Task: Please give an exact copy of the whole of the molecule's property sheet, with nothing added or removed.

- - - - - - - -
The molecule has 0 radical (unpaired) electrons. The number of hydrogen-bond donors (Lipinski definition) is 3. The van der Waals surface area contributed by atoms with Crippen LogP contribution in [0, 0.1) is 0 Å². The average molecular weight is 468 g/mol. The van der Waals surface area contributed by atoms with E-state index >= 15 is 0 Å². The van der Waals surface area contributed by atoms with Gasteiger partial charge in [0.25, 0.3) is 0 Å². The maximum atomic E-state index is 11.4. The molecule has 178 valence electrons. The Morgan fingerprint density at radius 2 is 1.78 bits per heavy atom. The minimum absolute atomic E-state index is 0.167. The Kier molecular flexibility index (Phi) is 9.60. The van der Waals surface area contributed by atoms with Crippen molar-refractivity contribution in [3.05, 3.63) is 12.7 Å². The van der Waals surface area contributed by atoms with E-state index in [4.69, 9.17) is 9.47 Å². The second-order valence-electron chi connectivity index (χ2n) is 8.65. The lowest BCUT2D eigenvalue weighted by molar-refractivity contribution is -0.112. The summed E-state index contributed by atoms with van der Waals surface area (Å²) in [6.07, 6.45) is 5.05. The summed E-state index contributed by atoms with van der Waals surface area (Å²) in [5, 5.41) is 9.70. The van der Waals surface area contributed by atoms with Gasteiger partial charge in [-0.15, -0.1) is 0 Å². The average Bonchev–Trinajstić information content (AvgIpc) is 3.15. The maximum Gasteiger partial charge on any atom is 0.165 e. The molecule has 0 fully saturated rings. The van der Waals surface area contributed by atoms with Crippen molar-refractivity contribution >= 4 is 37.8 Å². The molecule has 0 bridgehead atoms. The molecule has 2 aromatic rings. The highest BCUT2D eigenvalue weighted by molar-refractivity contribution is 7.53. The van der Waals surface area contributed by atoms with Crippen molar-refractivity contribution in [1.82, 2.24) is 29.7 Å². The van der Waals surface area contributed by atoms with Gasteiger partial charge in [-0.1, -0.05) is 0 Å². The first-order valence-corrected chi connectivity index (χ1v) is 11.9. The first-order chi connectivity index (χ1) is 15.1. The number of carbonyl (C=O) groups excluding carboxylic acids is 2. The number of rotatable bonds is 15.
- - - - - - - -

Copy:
The molecule has 0 radical (unpaired) electrons. The number of hydrogen-bond donors (Lipinski definition) is 3. The van der Waals surface area contributed by atoms with Crippen LogP contribution in [0, 0.1) is 0 Å². The average molecular weight is 468 g/mol. The van der Waals surface area contributed by atoms with E-state index >= 15 is 0 Å². The van der Waals surface area contributed by atoms with Gasteiger partial charge in [0.25, 0.3) is 0 Å². The maximum atomic E-state index is 11.4. The molecule has 178 valence electrons. The Morgan fingerprint density at radius 2 is 1.78 bits per heavy atom. The minimum absolute atomic E-state index is 0.167. The Kier molecular flexibility index (Phi) is 9.60. The van der Waals surface area contributed by atoms with Crippen molar-refractivity contribution in [3.05, 3.63) is 12.7 Å². The van der Waals surface area contributed by atoms with E-state index in [4.69, 9.17) is 9.47 Å². The second-order valence-electron chi connectivity index (χ2n) is 8.65. The lowest BCUT2D eigenvalue weighted by molar-refractivity contribution is -0.112. The summed E-state index contributed by atoms with van der Waals surface area (Å²) in [6.07, 6.45) is 5.05. The summed E-state index contributed by atoms with van der Waals surface area (Å²) in [5, 5.41) is 9.70. The van der Waals surface area contributed by atoms with Gasteiger partial charge in [-0.15, -0.1) is 0 Å². The average Bonchev–Trinajstić information content (AvgIpc) is 3.15. The maximum Gasteiger partial charge on any atom is 0.165 e. The molecule has 0 fully saturated rings. The van der Waals surface area contributed by atoms with Crippen molar-refractivity contribution >= 4 is 37.8 Å². The molecule has 0 bridgehead atoms. The molecule has 2 aromatic rings. The highest BCUT2D eigenvalue weighted by molar-refractivity contribution is 7.53. The van der Waals surface area contributed by atoms with Crippen molar-refractivity contribution in [1.82, 2.24) is 29.7 Å². The van der Waals surface area contributed by atoms with Gasteiger partial charge in [-0.1, -0.05) is 0 Å². The first-order valence-corrected chi connectivity index (χ1v) is 11.9. The first-order chi connectivity index (χ1) is 15.1. The number of carbonyl (C=O) groups excluding carboxylic acids is 2. The number of rotatable bonds is 15.